Saturday, November 18, 2017

"Millions Still Turn to Experts at the Public Library"

"Even in Silicon Valley, where people might be expected to be search wizards, libraries get plenty of questions. One called asked the Mountain View, Calif., Public Library for the address of the White House."

James R. Hagerty at The Wall Street Journal discusses the continuing significance of research librarians. (Posted in honor of Mrs. Late Adopter.)

"The Fish Rots from the Head"

"Well, our system depends upon something like a consensus, something like majority rule. But now we have a president who outright lies about... everything. He lies about the number of votes he received, about the size of his inauguration crowd, about his own achievements, about Muslims cheering in the streets after 9/11, and so on. He lies about basic observable facts.
"I think the cumulative effect of all this lying is to make people deeply cynical about out entire system, and that's very corrupting."

Sean Illing at Vox interviews historian Robert Dallek about Donald Trump.

"I Don't Think We Got That Wrong at All"

"I wish we liberals had done more to take seriously the episodes of alleged rape and sexual assault that were not the basis for a national impeachment trauma. For better or worse, though, those episodes were not at issue. It’s hard to change the subject when Congress is conducting proceedings to impeach and remove the president. At issue was the procedural extremism of a Republican Party that was transforming before our eyes into the uncompromising fanatic faction whose character is fully manifest in the party of Donald Trump and Roy Moore."

Jonathan Chait at New York writes that he "Opposed Bill Clinton's Impeachment and I Don't Regret It."


But Caitlin Flanagan in two articles at The Atlantic calls for a "Reckoning" over Bill and Hillary Clinton. 


"Truly Defined the Band's Lean 'n' Mean Sound"

"From 1973, when he formed AC/DC with his young brother Angus, to 2014, when dementia and other health issues forced his premature retirement, Malcolm never once allowed the band to deviate from its swinging, swaggering, riff-driven course. During Malcolm's tenure, AC/DC's recordings featured three different lead vocalists, three different bassists and five different drummers; and yet, the band's musical aesthetic remained so stubbornly consistent as to make the Ramones look like flighty trend-jumpers by comparison."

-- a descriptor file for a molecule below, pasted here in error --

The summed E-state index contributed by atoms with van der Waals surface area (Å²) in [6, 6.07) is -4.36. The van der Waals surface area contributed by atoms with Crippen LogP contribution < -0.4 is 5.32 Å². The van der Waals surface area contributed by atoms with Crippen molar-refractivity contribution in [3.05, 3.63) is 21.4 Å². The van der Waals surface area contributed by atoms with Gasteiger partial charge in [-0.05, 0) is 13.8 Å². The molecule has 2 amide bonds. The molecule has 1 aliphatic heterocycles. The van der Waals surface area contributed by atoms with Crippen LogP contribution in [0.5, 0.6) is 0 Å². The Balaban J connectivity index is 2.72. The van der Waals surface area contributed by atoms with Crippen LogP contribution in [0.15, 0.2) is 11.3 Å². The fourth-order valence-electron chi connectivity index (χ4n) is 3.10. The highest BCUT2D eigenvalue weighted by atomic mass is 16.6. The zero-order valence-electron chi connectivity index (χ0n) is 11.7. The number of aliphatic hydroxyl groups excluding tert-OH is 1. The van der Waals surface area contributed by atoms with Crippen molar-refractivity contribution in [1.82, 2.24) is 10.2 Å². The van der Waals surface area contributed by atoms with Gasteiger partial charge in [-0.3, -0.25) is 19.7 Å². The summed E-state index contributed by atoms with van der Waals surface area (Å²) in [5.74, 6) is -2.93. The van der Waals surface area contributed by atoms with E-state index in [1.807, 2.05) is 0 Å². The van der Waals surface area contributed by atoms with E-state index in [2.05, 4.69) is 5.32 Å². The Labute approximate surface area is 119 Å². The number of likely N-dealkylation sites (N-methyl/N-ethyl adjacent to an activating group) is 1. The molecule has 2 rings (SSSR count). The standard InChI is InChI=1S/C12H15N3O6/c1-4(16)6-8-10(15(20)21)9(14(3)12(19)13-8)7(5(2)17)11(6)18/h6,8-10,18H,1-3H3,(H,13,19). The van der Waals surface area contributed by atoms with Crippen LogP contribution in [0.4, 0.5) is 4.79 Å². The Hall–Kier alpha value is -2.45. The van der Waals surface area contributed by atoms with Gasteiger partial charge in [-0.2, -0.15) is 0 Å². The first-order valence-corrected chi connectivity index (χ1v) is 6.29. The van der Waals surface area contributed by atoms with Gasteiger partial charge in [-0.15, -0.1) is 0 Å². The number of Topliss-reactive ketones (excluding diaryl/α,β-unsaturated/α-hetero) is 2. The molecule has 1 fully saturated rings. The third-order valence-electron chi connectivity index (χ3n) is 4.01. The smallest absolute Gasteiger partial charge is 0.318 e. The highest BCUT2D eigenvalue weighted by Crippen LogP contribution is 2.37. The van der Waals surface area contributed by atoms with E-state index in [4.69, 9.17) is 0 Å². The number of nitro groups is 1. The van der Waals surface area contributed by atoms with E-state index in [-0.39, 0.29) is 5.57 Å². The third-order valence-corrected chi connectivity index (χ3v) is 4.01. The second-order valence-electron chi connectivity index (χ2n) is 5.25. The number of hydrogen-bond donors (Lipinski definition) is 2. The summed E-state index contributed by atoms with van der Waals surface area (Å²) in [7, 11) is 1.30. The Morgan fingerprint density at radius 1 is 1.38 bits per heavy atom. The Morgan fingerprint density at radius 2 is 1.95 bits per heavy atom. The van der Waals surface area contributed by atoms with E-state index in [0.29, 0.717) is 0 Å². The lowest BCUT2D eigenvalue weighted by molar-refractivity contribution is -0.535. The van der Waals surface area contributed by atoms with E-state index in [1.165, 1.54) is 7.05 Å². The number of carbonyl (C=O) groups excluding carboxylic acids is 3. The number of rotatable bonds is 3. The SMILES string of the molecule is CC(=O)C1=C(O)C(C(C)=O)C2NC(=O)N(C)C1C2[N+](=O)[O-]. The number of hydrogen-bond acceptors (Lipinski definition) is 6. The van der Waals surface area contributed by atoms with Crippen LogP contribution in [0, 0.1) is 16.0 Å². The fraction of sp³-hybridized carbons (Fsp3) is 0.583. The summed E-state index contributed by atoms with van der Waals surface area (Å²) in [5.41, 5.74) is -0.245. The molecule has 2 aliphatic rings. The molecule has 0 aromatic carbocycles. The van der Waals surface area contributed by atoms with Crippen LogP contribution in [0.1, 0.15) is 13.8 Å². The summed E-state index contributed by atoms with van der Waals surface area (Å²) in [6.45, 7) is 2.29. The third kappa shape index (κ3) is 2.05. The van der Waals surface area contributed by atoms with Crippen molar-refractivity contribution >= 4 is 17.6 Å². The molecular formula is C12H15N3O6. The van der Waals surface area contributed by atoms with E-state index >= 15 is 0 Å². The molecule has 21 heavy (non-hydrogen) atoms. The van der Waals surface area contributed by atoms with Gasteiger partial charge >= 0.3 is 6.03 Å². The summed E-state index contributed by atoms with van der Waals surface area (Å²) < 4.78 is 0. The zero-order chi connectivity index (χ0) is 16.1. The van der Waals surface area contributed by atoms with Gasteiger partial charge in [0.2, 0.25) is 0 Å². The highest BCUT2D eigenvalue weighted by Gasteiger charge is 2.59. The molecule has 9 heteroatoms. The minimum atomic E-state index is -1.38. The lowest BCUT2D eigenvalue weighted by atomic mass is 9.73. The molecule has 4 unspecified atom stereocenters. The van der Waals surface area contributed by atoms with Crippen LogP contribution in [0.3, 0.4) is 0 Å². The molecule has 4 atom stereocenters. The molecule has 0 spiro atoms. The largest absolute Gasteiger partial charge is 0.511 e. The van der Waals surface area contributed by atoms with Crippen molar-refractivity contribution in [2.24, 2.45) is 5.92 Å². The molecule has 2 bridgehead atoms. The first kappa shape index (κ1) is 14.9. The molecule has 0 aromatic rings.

Dan Epstein at Rolling Stone writes an obit for Malcolm Young.

"Trump Privately Terrified His Sexual Assault Victims Will Someday Come Forward"

"'Oh my god, I can't imagine how bad it would be. The U.S. populace would never stand for something like that. If anything, the country would unite against a serial harasser. I would be raked through the coals for it, shunned forever from public life.'"

From The Onion.

Wednesday, November 15, 2017

"We Should Not Give Them Power Over Us by the Way We React to Them"

"If we hold ourselves to these standards, the way that students have engaged in the past does not work. Across the country, students have responded to these individuals by protesting, by shouting them down, by drowning them out. From Middlebury to Berkeley, these protests have gained national media attention and enraged people across the political spectrum, but have done little to stop these bigots from coming to campuses or to protect communities of students.
"In many situations, protests are extremely valuable. Over the past year, as the Trump administration repeatedly threatened Muslim Americans, undocumented individuals, LGBTQ persons, and more, Americans across this country stood up in some of the most prolific forms of civic activism in our nation's history. In these situations, protests can be inspiring, can build community, and can set the stage for real progress.
"Yet, we must be able to realize when certain forms of protest are not working. When students shout down extremists, these bigots are empowered rather than erased; the bigots receive media coverage, and with it, legitimacy that they should never have."

In the Columbia Daily Spectator, the executive board members of Columbia University Democrats pursue a wise strategy.

Tuesday, November 14, 2017

"This Is a Robbery in Progress"

"Private equity firms borrow massively to buy companies, and use corporate cash reserves to pay themselves back. Workers who supply the value to the business see nothing; in fact, to service the debt, companies usually cut staff. When the retailer collapses under the borrowing weight, all workers lose their jobs. And even when sales go up, like they have by 5 percent annually in the toy sector over the past five years, dominant toy sellers like Toys"R"Us cannot compete because of the debt burden. The company's profitability was increasing when it filed for bankruptcy."

David Dayen at the New Republic argues that the retail "apocalypse didn’t have to happen."

And Derek Thompson at The Atlantic discusses the rise of "bricks-and-clicks" stores

Monday, November 13, 2017

"Relying on Identity Alone Is a Bad Bet"

"My ultimate quibble with Coates's piece is with its pessimism—the presumption that the union between rich and poor whites, forged in the heat of antebellum anti-black antipathy, is America's destiny as well as its past. Coates argues that admitting race, rather than class, was the proximate cause of Trump's electoral victory would mean that leftists 'would have to cope with the failure, yet again, of class unity in the face of racism.' But that presupposes that class unity was attempted by the Democratic Establishment in 2016. Tragically, it was not. Perhaps, if it had been, there would be no need to address the phenomenon of our 'first white president.'"

at New York gives advice to liberals and progressives.

Sunday, November 12, 2017